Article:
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Principles of sentencing - the aims of sentencing
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The aims of sentencing

 

The purposes of sentencing are defined by section 142 Criminal Justice Act 2003 which says that

"Any court dealing with an offender in respect of his offence must have regard to the following purposes of sentencing"

(these purposes do not apply to persons under 18 or where the sentence is fixed by law minimum sentences and mental health orders)

  1. the punishment of offenders

  2. the reduction of crime (including its reduction by deterrence)

  3. reformation and rehabilitation of offenders

  4. protection

  5. the making of reparation by offenders to persons affected by their offences

Modern sentencing policy reflects a combination of several or all of these elements.

 

Judicial aims; retribution -v- utilitarian

Sentencers can look back at the offence and apply punishment - a retribution approach - and/or look forward and aim to impose a sentence that has a useful purpose, the utilitarian approach.

 

Punishment

 

sometimes referred to as Retribution.

This element is intended to show public revulsion from the offence (this has been a constant theme since the Report of the Royal Commission on Capital Punishment 1953) spelt out to punish the offender for his wrong conduct R v Blake [1962] QBD George Blake an infamous spy was given 42 year prison sentence

Lord Hilbery:

"This sentence had a threefold purpose. It was intended to be punitive, it was deigned and calculated to deter others, and it was meant to be a safeguard to this country."

Exam focus:

Punishment - retribution for wrongdoing, society’s revenge for the offence. "Let the punishment fit the crime".

Based on proportionality or ‘just desserts’ it contains an element of denunciation - society’s outrage at the offence committed

 

Deterrence

Deterrent sentences (or rather a sentence with a deterrent element) are aimed at deterring not only the actual offender from further offences but also potential offenders from breaking the law.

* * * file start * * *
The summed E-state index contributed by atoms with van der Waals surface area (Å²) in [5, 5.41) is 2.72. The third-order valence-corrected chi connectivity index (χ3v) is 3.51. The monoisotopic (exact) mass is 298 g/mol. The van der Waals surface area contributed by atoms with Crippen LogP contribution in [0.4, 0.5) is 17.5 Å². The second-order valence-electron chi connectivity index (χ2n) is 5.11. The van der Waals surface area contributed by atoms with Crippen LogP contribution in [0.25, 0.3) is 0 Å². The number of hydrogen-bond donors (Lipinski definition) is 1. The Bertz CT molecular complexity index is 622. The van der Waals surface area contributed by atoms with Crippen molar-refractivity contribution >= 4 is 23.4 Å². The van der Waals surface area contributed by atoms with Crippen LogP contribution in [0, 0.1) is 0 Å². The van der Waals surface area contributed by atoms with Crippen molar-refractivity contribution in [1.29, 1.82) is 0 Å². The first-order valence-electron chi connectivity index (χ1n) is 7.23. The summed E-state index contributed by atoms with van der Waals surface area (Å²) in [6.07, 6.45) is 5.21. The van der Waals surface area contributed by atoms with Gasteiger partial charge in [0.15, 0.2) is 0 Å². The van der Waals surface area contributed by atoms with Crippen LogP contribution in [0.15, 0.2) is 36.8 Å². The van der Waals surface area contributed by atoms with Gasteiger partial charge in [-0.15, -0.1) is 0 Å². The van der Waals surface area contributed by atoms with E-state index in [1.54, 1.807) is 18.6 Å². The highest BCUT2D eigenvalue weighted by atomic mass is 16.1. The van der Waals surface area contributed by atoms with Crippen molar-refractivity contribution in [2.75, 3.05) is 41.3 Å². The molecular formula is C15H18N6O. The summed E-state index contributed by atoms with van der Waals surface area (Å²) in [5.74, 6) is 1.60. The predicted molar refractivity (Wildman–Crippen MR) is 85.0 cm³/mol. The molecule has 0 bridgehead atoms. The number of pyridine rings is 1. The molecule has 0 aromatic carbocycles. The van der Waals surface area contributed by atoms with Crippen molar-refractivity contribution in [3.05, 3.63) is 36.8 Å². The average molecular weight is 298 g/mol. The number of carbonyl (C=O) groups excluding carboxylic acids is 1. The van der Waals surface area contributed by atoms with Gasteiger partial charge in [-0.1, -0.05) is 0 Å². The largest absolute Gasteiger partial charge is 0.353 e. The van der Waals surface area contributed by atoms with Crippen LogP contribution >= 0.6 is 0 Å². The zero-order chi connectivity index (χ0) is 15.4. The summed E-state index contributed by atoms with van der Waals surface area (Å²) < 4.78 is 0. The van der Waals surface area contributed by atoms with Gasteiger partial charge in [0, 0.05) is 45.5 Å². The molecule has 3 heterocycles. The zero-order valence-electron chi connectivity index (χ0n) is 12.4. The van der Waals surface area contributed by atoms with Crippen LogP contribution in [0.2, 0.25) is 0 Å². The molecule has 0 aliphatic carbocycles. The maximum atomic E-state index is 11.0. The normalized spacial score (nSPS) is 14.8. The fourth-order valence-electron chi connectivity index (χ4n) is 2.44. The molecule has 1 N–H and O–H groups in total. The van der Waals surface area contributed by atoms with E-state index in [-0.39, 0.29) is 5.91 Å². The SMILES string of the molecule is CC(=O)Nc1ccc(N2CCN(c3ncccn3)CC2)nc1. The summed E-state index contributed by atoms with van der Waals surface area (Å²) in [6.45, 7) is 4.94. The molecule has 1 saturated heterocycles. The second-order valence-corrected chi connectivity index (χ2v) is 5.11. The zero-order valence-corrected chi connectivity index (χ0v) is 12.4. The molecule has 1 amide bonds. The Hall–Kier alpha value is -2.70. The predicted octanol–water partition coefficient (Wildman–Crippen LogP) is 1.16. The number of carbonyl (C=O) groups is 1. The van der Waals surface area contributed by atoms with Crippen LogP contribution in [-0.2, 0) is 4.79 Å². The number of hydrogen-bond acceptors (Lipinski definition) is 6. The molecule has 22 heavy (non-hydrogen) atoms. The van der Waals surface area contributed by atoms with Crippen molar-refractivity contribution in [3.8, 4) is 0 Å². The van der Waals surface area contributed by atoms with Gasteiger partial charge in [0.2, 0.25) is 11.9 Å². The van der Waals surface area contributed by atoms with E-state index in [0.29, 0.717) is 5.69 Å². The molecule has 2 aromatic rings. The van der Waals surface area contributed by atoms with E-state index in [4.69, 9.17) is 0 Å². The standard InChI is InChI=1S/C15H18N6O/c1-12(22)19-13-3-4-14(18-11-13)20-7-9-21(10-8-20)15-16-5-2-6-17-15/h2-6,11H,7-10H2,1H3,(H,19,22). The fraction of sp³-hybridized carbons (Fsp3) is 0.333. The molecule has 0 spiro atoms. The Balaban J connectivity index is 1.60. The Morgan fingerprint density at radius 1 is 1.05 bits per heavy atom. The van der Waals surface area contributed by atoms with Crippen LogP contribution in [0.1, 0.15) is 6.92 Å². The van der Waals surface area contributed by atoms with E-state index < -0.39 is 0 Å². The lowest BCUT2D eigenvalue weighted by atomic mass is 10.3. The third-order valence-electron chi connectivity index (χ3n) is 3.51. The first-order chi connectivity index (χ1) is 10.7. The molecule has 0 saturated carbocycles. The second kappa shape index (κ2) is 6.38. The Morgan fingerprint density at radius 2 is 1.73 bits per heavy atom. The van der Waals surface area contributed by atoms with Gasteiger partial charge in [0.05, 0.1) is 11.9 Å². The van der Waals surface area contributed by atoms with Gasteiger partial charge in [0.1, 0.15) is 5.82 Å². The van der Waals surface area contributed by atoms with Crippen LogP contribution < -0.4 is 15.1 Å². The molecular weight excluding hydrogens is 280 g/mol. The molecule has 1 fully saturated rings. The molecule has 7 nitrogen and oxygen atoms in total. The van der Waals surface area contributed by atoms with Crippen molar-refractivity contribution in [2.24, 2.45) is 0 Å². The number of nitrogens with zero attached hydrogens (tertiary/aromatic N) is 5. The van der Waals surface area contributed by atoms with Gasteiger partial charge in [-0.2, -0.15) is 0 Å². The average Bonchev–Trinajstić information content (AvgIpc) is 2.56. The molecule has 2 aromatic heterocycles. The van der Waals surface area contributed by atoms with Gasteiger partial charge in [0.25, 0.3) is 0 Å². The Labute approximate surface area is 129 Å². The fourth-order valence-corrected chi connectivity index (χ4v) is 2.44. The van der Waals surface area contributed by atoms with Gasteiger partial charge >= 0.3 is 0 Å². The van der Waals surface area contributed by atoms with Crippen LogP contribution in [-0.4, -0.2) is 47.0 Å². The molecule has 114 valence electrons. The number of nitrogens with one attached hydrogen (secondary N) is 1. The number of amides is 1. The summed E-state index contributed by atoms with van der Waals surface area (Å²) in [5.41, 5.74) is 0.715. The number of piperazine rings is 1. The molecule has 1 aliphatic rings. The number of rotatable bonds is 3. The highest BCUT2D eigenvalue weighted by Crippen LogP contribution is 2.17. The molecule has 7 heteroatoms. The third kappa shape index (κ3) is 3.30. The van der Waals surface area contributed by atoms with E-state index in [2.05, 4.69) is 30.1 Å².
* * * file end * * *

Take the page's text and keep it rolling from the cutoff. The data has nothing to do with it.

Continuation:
So, in R v Hussain (Mohammed) [2005] CA a deterrent sentence was imposed in relation to electoral fraud but in R v Oosthuizen [2005] CA the Court of Appeal ruled that to impose a sentence with a deterrent element on the grounds of prevalence of the offence there must be statistics that support the about prevalence:

"even a judge with experience of that area should not assume that prevalence was more marked in that area than nationally" 

This particular case concerned robbery of handbags from women on the streets of Guildford.

Reformation

 

sometimes referred to as "Rehabilitation"

The importance of reformation of the offender is shown by the growing emphasis laid upon it by much modern legislation.

 

Community punishment/rehabilitation orders are good examples of sentences designed to reform the offender. 

 

The general restrictions on imposing custodial sentences on young offenders are designed to keep young offenders out of the criminal justice system until maturity.

 

Drug treatment orders

In the case of an offender aged 16 or over who has a drug problem which might respond to treatment, a court may have power to make a drug treatment and testing order: see the Crime and Disorder Act 1998 s 61

 

Protection

The protection of society is often the overriding consideration, so in R v Brewster (1980) CA  a professional criminal had to be locked up for a substantial period.

 

Exam focus:
Protection of the public by preventing the offender from re-offending.

 

Reparation